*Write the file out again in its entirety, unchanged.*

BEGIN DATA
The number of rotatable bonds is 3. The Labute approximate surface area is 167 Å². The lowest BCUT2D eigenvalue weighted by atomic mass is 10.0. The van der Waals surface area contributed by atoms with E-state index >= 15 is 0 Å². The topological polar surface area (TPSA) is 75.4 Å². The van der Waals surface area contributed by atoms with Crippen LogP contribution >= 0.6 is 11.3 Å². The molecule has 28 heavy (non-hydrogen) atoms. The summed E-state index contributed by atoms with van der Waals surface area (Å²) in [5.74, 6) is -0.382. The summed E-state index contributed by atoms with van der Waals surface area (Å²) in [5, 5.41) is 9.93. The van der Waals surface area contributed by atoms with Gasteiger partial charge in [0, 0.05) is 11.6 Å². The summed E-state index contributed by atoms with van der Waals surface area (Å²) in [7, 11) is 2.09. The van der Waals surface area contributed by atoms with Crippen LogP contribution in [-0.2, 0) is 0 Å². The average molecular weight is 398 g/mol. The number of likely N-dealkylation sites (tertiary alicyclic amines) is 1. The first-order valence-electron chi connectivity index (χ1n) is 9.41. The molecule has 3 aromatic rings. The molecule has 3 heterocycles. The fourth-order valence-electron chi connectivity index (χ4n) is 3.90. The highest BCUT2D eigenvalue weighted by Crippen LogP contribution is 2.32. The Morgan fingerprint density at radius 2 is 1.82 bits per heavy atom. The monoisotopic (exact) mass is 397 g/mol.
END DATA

The number of rotatable bonds is 3. The Labute approximate surface area is 167 Å². The lowest BCUT2D eigenvalue weighted by atomic mass is 10.0. The van der Waals surface area contributed by atoms with E-state index >= 15 is 0 Å². The topological polar surface area (TPSA) is 75.4 Å². The van der Waals surface area contributed by atoms with Crippen LogP contribution >= 0.6 is 11.3 Å². The molecule has 28 heavy (non-hydrogen) atoms. The summed E-state index contributed by atoms with van der Waals surface area (Å²) in [5.74, 6) is -0.382. The summed E-state index contributed by atoms with van der Waals surface area (Å²) in [5, 5.41) is 9.93. The van der Waals surface area contributed by atoms with Gasteiger partial charge in [0, 0.05) is 11.6 Å². The summed E-state index contributed by atoms with van der Waals surface area (Å²) in [7, 11) is 2.09. The van der Waals surface area contributed by atoms with Crippen LogP contribution in [-0.2, 0) is 0 Å². The average molecular weight is 398 g/mol. The number of likely N-dealkylation sites (tertiary alicyclic amines) is 1. The first-order valence-electron chi connectivity index (χ1n) is 9.41. The molecule has 3 aromatic rings. The molecule has 3 heterocycles. The fourth-order valence-electron chi connectivity index (χ4n) is 3.90. The highest BCUT2D eigenvalue weighted by Crippen LogP contribution is 2.32. The Morgan fingerprint density at radius 2 is 1.82 bits per heavy atom. The monoisotopic (exact) mass is 397 g/mol.